The only part we play in salvation is recognizing our need and acknowledging God’s call; repenting of the sin that separates us from his presence. (Acts 17:30 & 2 Peter 3:9) God’s expectation of us then after salvation is to, “Produce fruit in keeping with repentance.” Luke 3:8 Jesus asserting that we will be identified by the “fruit” we produce in our lives (Matthew 7:16) and that any “branch” that fails to do so will be pruned away. (John 15:2) Even Paul explaining his ministry as being based in preaching repentance from sin – the proof of that occurring in one’s life lying in their “deeds” afterward. (Acts 26:20) Further asserting that, “The only thing that counts is faith expressing itself through love.” Galatians 5:6

Paul felt “obligated” (Romans 1:14) and “compelled” (1 Corinthians 9:16) to preach the good news of Jesus Christ. Shouldn’t we feel just as obligated and compelled to imitate Paul (1 Corinthians 4:16) and others (Hebrews 13:7) who in reality modeled themselves after the example of the God and Savior they proclaimed? (Ephesians 5:1) Pursuing righteousness (2 Timothy 2:22), seeking first God’s Kingdom and his definition of right living (Matthew 6:33), earnestly attempting to please God and refuting the envy and lies of unbelieving men (1 Peter 2:15), never tiring of doing what is right, (2 Thessalonians 3:13), always hungering and thirsting for its manifestation in our lives. (Matthew 5:6) John defining a righteous person as, “He who does what is right…” 1 John 3:7

Jesus set the ultimate example, submitting to baptism to “fulfill all righteousness.” Matthew 3:15; and going on from there to heal the sick, provide for the needy, encourage the downtrodden; calling for repentance (Matthew 4:17) and it’s consequent “good deeds.” (Matthew 3:7-10 – John the Baptist’s words but certainly uttered in the same vein as Christ’s.) And even though He specifically said he did not come into the world to condemn it (John 3:17), he never shied away from identifying sin either; urging people to stop engaging in it. (John 8:1-11 – See also 1 Corinthians 15:34) As, “He himself bore our sins… so that we might die to sins and live for righteousness.” 1 Peter 2:24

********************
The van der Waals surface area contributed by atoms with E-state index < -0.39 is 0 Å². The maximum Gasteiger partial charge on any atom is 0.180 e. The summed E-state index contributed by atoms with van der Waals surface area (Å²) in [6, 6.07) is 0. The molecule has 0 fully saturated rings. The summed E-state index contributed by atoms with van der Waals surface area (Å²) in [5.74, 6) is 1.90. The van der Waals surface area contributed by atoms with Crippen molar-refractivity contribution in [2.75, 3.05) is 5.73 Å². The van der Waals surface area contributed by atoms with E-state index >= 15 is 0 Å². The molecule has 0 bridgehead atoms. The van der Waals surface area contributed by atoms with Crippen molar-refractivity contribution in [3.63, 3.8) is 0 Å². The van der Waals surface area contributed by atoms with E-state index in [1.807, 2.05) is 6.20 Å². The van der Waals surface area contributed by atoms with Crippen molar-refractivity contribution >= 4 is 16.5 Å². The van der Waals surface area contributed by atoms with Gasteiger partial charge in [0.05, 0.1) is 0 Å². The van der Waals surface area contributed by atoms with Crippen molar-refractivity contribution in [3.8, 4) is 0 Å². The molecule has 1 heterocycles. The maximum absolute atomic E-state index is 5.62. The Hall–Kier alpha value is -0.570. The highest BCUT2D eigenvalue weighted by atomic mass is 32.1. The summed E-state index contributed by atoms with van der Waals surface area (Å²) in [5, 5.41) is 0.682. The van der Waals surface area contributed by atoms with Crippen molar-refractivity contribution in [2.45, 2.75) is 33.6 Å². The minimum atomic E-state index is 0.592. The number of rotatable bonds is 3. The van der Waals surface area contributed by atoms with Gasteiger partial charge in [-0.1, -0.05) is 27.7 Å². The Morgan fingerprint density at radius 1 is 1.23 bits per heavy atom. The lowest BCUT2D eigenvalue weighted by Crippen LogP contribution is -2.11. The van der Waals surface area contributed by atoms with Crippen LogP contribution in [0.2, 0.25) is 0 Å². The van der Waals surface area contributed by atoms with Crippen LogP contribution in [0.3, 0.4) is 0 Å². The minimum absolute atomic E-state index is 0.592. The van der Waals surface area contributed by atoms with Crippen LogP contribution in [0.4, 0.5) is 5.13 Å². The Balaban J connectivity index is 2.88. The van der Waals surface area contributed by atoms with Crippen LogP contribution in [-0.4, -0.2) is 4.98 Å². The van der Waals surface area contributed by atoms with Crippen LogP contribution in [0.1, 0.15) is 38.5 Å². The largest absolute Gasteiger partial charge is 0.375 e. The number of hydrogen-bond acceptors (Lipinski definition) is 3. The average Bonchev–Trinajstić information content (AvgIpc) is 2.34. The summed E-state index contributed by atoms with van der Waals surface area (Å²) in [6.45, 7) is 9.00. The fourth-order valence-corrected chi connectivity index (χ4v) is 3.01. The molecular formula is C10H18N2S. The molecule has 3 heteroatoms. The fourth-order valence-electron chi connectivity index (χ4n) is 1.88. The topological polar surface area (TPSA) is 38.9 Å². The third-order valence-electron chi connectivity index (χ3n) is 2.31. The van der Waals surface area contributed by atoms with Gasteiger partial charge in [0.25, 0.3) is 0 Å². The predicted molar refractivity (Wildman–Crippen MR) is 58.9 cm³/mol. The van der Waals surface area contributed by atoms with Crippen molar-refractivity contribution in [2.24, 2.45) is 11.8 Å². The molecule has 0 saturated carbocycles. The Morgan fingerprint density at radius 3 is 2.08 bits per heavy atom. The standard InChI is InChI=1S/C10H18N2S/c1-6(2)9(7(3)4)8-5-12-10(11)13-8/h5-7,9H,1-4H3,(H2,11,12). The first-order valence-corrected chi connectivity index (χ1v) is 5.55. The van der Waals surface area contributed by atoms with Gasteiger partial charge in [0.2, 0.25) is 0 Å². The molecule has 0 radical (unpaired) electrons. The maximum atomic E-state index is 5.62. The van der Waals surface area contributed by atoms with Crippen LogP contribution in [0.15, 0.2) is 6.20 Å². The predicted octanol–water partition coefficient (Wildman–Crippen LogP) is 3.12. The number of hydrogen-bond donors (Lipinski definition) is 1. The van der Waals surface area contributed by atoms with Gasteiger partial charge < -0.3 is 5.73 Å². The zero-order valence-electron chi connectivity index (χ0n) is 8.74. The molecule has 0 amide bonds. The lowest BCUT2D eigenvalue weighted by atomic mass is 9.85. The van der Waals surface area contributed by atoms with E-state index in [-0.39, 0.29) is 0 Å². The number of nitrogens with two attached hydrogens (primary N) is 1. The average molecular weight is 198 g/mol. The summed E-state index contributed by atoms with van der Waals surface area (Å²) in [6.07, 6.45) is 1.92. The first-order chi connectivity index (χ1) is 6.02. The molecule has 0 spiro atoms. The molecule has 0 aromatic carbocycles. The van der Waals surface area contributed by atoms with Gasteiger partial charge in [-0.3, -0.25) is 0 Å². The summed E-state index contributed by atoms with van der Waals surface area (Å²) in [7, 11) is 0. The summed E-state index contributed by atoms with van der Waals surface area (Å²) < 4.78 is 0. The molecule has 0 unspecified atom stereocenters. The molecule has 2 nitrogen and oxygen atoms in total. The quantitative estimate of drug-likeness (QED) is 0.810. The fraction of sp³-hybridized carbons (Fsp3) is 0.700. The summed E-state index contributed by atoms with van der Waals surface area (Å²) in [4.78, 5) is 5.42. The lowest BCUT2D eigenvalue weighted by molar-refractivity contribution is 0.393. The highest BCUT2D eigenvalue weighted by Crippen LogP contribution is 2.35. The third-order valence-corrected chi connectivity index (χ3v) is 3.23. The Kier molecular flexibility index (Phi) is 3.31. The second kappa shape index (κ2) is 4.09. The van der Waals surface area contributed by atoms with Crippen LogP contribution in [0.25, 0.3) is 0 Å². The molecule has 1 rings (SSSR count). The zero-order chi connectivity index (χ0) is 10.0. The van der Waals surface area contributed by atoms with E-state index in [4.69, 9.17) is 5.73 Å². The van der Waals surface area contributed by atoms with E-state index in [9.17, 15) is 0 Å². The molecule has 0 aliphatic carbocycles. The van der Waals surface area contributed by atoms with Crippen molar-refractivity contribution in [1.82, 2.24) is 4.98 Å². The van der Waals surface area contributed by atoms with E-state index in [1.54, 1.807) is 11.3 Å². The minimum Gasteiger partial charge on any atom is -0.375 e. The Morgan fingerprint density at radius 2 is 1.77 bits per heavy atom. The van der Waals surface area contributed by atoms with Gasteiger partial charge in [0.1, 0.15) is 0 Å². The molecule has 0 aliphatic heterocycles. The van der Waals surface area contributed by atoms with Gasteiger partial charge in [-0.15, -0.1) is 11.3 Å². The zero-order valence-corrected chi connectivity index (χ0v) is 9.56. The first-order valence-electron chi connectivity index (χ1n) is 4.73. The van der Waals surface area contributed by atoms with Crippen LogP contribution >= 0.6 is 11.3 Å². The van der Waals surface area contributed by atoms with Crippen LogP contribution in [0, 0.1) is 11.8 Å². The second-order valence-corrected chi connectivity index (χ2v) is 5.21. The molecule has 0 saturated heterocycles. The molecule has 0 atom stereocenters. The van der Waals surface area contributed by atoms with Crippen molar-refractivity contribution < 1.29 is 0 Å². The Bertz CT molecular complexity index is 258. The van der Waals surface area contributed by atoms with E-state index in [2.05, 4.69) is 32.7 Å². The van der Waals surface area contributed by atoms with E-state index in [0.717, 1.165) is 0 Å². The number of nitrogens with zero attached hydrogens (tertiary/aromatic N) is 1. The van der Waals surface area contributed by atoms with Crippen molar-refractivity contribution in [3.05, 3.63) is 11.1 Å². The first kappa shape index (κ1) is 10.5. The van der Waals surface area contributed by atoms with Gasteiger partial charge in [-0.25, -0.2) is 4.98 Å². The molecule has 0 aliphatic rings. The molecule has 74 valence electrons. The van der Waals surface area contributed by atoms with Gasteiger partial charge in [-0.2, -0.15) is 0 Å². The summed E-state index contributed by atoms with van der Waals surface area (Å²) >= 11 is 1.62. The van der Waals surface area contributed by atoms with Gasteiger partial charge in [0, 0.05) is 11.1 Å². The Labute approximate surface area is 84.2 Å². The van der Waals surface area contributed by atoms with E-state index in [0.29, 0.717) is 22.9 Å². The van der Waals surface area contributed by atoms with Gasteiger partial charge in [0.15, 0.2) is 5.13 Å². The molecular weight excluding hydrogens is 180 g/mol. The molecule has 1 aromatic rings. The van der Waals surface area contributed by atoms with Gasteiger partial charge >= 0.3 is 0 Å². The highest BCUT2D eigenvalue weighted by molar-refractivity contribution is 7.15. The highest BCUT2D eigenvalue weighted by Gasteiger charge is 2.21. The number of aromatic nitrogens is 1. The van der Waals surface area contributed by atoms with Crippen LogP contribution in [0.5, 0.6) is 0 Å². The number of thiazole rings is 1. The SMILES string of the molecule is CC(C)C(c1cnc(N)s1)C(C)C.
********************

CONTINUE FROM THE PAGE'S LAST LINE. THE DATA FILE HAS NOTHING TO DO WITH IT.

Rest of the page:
James pointedly asking, “What good is it… if a man claims to have faith but has no deeds? Can such faith save him?” Because if all we offer the world is well wishes and good intentions; what good are we? For faith, unaccompanied by action, is lifeless and “dead.” (James 2:14-16) In fact, he too uses Abraham as his example of “righteousness”, not in conflict with Paul but in tandem with him; even as he approaches the subject from a slightly different angle. Seeing a righteousness of faith and deeds, his faithfulness completing him as a man of God. (James 2:20-24 – See other examples of heroes of faith listed in Hebrews 11 who responded, in faith, with righteous deeds to life’s challenges and difficulties.)

Paul emphatically explaining that even as we can lay no claim to salvation on our own merit, we are indeed, “…God’s workmanship, created in Christ Jesus to do good works…” Ephesians 2:1-10 (See also Titus 2:14) Jesus summing up the meaning of the Law and the Prophets, as well as his new covenant with us as loving Him first and foremost and “…do(ing) to others what you would have them do to you,…” Matthew 7:12